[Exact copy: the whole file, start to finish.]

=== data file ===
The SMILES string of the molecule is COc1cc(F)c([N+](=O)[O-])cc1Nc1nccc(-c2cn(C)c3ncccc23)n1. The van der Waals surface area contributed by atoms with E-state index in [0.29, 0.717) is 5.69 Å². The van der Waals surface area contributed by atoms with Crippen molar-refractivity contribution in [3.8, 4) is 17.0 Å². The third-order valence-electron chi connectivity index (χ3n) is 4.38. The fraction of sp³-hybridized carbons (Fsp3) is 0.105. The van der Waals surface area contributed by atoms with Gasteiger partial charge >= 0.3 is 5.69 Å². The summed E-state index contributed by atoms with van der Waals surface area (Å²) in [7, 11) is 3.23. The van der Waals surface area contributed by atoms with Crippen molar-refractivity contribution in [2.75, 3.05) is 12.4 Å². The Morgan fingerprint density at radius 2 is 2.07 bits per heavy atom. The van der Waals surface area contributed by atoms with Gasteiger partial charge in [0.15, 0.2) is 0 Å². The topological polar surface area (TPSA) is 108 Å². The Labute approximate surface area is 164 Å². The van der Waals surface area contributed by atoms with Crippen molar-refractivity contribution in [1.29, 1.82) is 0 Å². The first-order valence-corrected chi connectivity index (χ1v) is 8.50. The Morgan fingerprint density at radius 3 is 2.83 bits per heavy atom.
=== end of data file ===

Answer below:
The SMILES string of the molecule is COc1cc(F)c([N+](=O)[O-])cc1Nc1nccc(-c2cn(C)c3ncccc23)n1. The van der Waals surface area contributed by atoms with E-state index in [0.29, 0.717) is 5.69 Å². The van der Waals surface area contributed by atoms with Crippen molar-refractivity contribution in [3.8, 4) is 17.0 Å². The third-order valence-electron chi connectivity index (χ3n) is 4.38. The fraction of sp³-hybridized carbons (Fsp3) is 0.105. The van der Waals surface area contributed by atoms with Gasteiger partial charge >= 0.3 is 5.69 Å². The summed E-state index contributed by atoms with van der Waals surface area (Å²) in [7, 11) is 3.23. The van der Waals surface area contributed by atoms with Crippen molar-refractivity contribution in [2.75, 3.05) is 12.4 Å². The Morgan fingerprint density at radius 2 is 2.07 bits per heavy atom. The van der Waals surface area contributed by atoms with Gasteiger partial charge in [0.15, 0.2) is 0 Å². The topological polar surface area (TPSA) is 108 Å². The Labute approximate surface area is 164 Å². The van der Waals surface area contributed by atoms with Crippen molar-refractivity contribution in [1.29, 1.82) is 0 Å². The first-order valence-corrected chi connectivity index (χ1v) is 8.50. The Morgan fingerprint density at radius 3 is 2.83 bits per heavy atom.